Bowl Championship Series
The Bowl Championship Series was a selection system that created five bowl game match-ups involving ten of the top ranked teams in the NCAA Division I Football Bowl Subdivision of American college football, including an opportunity for the top two teams to compete in the BCS National Championship Game. The system was in place for the 1998 through 2013 seasons and in 2014 was replaced by the College Football Playoff; the BCS relied on a combination of polls and computer selection methods to determine relative team rankings, to narrow the field to two teams to play in the BCS National Championship Game held after the other college bowl games. The American Football Coaches Association was contractually bound to vote the winner of this game as the BCS National Champion and the contract signed by each conference required them to recognize the winner of the BCS National Championship game as the official and only champion; the BCS was created to end split championships and for the champion to win the title on the field between the two teams selected by the BCS.
The system selected match-ups for four other prestigious BCS bowl games: the Rose Bowl Game, Fiesta Bowl, Sugar Bowl and Orange Bowl. The ten teams selected included the conference champion from each of the six Automatic Qualifying conferences plus four others; the BCS was created by formal agreement by those six conferences and the three FBS independent schools, evolved to allow other conferences to participate to a lesser degree. For the 1998 through 2005 seasons eight teams competed in four BCS bowls, it had been in place since the 1998 season. The BCS replaced the Bowl Alliance, in place from 1995 to 1997, which had followed the Bowl Coalition, in place from 1992 to 1994. Prior to the Bowl Coalition's creation in 1992, the AP Poll's number one and two teams had met in a bowl game only eight times in 56 seasons; the AP's top two teams met 13 out of the 16 seasons. In the 2014 season, the BCS was discontinued and replaced by the College Football Playoff, which organizes a four-team playoff and national championship game.
The NCAA Division I Football Bowl Subdivision is the only NCAA-sponsored sport without an organized NCAA tournament to determine its champion. Instead, the postseason has consisted of individual bowl games; the bowl system began in 1902 with the first East-West game in Pasadena, held at Tournament Park on New Year's Day in conjunction with the Tournament of Roses parade. This game was an exhibition game pitting a rated team from the west coast against a team from east of the Mississippi River; this was an ideal time for a postseason game, as fans could take off work or school during this holiday period to travel to the game. In the first game, the University of Michigan Wolverines represented the east and defeated the west's representative Stanford by a score of 49–0. Due to the lopsided victory the game did not resume until 1916; the game was renamed the Rose Bowl in the 1920s when play shifted to the Rose Bowl stadium, built by the city of Pasadena in conjunction with the Pasadena Tournament of Roses Association.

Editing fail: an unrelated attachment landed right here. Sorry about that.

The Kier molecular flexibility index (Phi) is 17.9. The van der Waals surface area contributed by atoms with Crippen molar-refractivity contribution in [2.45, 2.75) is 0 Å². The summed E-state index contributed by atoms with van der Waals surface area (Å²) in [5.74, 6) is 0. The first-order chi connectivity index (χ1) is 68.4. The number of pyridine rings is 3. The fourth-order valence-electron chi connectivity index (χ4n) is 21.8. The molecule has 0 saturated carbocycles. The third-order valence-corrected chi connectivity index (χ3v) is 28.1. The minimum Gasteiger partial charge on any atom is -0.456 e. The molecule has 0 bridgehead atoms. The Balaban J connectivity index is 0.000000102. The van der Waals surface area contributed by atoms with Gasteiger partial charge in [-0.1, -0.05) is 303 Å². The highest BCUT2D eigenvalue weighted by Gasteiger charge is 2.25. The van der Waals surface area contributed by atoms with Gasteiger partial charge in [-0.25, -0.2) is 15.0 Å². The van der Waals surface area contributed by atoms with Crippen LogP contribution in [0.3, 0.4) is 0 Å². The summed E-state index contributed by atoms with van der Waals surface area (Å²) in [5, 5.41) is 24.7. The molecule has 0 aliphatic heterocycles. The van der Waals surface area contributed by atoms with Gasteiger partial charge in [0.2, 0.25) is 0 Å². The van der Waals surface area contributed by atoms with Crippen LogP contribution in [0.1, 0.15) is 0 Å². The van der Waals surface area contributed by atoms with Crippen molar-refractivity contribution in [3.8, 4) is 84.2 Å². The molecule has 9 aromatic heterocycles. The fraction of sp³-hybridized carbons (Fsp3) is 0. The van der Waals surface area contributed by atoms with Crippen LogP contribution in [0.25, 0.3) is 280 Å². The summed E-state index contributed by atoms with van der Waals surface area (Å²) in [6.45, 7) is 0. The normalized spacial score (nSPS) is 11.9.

By the 1930s, the Cotton Bowl Classic, Orange Bowl, the Sugar Bowl were held on January 1 to showcase teams from other regions of the country. By the 1940s, college football conferences began signing contracts that tied their championship team to a particular bowl. In 1947, the Big Ten Conference and the Pacific Coast Conference, a forerunner of today's Pac-12 Conference, agreed to commit their champions to play in the Rose Bowl every year, an agreement that continued under the BCS; this system raised the possibility that the two top-ranked teams in the final poll would not play each other in a bowl game in situations when there was a clear-cut top two. Indeed, since the AP began releasing its final poll after the bowl games in 1968, the two top-ranked teams in the final regular-season AP Poll had only played each other in a bowl six times until special bowl arrangements began in 1992. Under these circumstances, it was not uncommon to have the Coaches Poll crown a different national champion than the AP Poll, resulting in a split championship.
This situation arose a total of ten different seasons. For example, in 1991, the University of Miami Hurricanes and the University of Washington Huskies both finished the regular season undefeated and were considered the strongest teams in the nation. Since the Huskies were locked into the Rose Bowl as the Pac-10 Conference champion against Big Ten champion Michigan, they could not play then-independent Miami, who played in the Orange Bowl. Both teams won their bowl games convincingly and shared the national championship, Miami winning the Associated Press poll and Washington earning the top spot in the Coaches Poll. A split national championship has happened on several occasions since as well. Other teams have won the national championship despite playing weaker schedules than other championship contenders; the BYU Cougars ended the 1984 season as the only undefeated and untied team in the nation, the nine-time defending champions of the Western Athletic Conference. The Cougars opened the sea